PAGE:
How to Install a New Drive in Your PC - dummies

By Dan Gookin

If you have decided that you need for file space or that you want to replace your old CD drive with an up-to-date DVD-RW, you need to know how to install one. It’s easier than you think. To shove a new drive into your computer’s case, follow these general steps:

  1. If you’re installing a SATA drive, ensure that you have a spare SATA cable handy.

    SATA drives don’t come with cables. You must buy a cable. But before you do, check inside the console. Some console designs feature SATA cables already in place by the locations where SATA drives are to be installed.

  2. Open the case.

  3. Locate the empty spot that will accept the new drive.

  4. Examine how the drive will be inserted.

    Sometimes, an optical drive must be inserted from the front of the console.

  5. Move things out of the way if necessary.

    For example, you may have to remove an expansion card to insert a hard drive. Or, you might have to slide open a cover or other internal hardware to accommodate the drive.

  6. If the drive needs attachments to be inserted, add them to the drive now.

    Some drives need rails to fit into a drive bay. Sometimes, screws need to be attached to the drive before it’s inserted. The screws help position the drive and keep it in place. Some newer systems may use drive caddies: You insert the drive into the caddy and then plug the caddy into the drive bay.

  7. Configure the ATA drive.

    Some drives have jumpers on the back. You must set the jumpers so the drive is recognized as either Drive 0, the first drive on the cable, or Drive 1, the second drive. This arrangement is also known as master-slave, in which the first drive is the master and the second drive is the slave. You cannot have two masters or two slaves or else the drives don’t work.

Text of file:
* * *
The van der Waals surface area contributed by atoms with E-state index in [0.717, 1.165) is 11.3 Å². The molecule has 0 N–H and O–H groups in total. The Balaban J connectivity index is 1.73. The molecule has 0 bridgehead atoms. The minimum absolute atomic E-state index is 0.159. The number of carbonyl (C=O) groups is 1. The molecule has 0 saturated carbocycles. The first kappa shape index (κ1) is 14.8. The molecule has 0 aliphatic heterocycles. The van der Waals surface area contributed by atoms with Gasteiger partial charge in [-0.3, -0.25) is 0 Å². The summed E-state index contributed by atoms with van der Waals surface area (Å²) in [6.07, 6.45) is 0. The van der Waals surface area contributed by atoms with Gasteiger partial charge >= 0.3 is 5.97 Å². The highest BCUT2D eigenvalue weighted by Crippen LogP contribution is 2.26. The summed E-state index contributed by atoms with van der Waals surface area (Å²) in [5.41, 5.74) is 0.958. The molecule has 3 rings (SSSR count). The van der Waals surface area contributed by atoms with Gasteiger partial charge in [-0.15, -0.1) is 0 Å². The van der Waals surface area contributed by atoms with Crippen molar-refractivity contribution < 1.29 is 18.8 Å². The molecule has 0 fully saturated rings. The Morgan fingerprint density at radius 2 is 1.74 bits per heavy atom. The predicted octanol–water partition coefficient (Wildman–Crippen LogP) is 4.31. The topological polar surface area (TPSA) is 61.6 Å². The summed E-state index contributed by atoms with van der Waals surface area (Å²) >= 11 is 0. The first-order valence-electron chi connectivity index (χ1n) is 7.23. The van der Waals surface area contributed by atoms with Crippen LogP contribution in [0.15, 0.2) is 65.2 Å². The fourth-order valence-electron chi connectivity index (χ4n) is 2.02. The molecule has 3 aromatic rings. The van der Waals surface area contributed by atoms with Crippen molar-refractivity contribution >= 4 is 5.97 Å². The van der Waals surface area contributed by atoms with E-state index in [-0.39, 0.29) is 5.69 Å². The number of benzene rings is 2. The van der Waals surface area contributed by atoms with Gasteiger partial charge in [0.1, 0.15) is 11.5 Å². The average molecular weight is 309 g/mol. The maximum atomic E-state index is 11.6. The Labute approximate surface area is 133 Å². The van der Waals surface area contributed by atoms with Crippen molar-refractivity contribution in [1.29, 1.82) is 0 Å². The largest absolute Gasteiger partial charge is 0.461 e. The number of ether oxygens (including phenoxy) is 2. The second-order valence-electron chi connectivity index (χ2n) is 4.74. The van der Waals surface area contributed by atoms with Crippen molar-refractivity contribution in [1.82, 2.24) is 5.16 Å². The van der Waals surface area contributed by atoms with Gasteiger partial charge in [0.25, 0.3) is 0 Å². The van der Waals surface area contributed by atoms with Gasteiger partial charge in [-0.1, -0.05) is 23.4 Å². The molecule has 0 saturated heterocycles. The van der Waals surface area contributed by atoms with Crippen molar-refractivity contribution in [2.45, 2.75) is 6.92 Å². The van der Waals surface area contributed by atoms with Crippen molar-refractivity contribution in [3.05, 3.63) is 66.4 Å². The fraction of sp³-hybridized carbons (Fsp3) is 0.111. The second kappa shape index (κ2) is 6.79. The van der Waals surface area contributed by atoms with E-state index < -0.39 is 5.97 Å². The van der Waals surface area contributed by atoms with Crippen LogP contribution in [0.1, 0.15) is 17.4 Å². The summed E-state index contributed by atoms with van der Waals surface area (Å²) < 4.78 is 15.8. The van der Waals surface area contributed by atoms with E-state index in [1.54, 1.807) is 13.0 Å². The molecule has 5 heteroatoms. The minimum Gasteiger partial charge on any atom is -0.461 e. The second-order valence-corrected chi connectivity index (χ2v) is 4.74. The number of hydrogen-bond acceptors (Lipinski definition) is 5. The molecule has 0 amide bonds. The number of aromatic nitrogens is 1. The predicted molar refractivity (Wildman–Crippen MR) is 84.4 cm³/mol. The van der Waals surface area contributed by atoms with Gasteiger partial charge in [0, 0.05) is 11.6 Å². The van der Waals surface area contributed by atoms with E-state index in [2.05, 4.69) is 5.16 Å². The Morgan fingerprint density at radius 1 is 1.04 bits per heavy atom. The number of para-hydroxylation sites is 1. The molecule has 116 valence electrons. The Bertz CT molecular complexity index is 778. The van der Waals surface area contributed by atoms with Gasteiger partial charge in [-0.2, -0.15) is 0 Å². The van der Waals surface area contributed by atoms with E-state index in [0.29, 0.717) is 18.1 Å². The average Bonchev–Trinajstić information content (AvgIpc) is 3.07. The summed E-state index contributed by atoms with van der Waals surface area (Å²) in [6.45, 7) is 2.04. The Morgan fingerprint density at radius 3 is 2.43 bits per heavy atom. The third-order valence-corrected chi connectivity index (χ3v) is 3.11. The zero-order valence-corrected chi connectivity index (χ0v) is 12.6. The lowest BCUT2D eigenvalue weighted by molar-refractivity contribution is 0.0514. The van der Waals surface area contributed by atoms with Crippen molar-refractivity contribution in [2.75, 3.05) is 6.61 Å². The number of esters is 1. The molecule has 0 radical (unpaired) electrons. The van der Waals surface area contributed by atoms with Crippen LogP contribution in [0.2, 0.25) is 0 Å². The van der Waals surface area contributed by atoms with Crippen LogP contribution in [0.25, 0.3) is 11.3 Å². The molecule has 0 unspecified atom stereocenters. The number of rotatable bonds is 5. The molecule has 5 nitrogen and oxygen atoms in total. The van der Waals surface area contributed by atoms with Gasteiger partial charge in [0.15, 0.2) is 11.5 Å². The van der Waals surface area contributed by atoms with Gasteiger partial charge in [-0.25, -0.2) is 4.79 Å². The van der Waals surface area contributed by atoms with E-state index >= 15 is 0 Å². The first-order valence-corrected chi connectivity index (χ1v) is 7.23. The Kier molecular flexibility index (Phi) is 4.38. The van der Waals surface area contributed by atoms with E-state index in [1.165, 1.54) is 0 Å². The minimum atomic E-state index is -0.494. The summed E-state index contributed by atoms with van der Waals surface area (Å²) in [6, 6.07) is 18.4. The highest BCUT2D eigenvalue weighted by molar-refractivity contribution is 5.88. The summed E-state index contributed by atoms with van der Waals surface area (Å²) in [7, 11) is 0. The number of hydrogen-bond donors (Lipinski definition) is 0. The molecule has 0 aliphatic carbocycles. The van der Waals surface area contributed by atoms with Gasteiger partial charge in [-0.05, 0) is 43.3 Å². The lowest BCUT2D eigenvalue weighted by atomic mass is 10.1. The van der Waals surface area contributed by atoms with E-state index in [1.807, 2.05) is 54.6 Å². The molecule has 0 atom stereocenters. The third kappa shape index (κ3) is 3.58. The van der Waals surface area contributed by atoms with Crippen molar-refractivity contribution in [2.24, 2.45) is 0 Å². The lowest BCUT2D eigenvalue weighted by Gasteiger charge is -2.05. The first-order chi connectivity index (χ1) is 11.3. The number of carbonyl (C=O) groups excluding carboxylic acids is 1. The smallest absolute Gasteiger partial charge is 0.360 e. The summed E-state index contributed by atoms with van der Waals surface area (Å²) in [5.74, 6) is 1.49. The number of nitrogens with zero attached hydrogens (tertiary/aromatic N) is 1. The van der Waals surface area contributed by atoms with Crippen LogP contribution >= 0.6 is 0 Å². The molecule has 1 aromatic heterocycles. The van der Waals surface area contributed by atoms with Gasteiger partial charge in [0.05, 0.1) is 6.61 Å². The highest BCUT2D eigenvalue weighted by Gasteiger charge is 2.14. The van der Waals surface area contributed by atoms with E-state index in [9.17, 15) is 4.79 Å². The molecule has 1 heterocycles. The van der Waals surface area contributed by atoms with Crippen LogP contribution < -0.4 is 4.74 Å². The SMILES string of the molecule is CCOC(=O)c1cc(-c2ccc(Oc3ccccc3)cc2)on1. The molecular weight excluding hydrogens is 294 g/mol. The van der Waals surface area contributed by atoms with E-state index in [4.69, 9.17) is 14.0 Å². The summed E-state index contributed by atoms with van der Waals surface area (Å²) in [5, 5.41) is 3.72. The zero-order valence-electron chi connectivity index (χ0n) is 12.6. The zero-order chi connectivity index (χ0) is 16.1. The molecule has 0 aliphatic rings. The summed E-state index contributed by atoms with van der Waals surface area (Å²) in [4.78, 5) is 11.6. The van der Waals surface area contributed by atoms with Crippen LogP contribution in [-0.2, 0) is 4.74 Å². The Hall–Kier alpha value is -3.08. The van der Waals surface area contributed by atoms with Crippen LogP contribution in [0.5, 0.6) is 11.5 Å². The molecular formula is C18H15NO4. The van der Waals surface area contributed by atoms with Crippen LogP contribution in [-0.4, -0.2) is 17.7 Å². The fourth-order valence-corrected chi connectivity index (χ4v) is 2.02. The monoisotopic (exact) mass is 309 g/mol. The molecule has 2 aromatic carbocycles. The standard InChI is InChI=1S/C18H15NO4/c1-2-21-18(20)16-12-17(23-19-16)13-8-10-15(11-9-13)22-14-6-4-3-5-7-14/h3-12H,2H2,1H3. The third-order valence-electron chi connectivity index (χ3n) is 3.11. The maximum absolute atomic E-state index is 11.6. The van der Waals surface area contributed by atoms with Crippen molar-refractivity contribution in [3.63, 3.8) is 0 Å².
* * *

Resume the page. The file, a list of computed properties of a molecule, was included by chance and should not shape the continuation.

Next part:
Directions for configuring the jumpers on the drive are found on the top of the drive somewhere. Each drive will look slightly different.


  8. Place the drive into the bay.

  9. If necessary, anchor the drive.

    Some drives may snap into position, and others may require screws to anchor the drive. The screws line up with tiny holes on the side of the drive bay.

  10. Connect the power cable.

    It plugs in only one way.

    When you cannot find a power cable that matches the drive’s connector, you need a power cable adapter. These adapters can be found at computer stores (real computer stores, not warehouses) or ordered over the Internet.

  11. Connect the data cable.

    It plugs in only one way. If you’re adding an ATA slave drive, you connect it to the middle connector in the 50-pin ribbon cable. SATA cables plug in only one way — one end on the drive and the other on the motherboard.

  12. Replace anything you needed to remove.

    For example, reinstall an expansion card if necessary, or redo whatever you needed to undo to place the drive into its spot.

  13. Close the case.

    When you turn on the computer, Windows should instantly recognize the drive, giving it a drive letter and adding it to the list of drives in the Computer or My Computer window.

  • Video 187 covers installing a new disk drive into a PC.

  • You can reformat the drive if necessary. Or, you can assign the drive a new letter, which is often needed because the new hard drive may shift all the other drive letters in the computer. That can be bothersome.

  • To help locate the SATA connections on the motherboard, follow the SATA cable from an existing drive. Available SATA connections will be near wherever any existing SATA cables attach.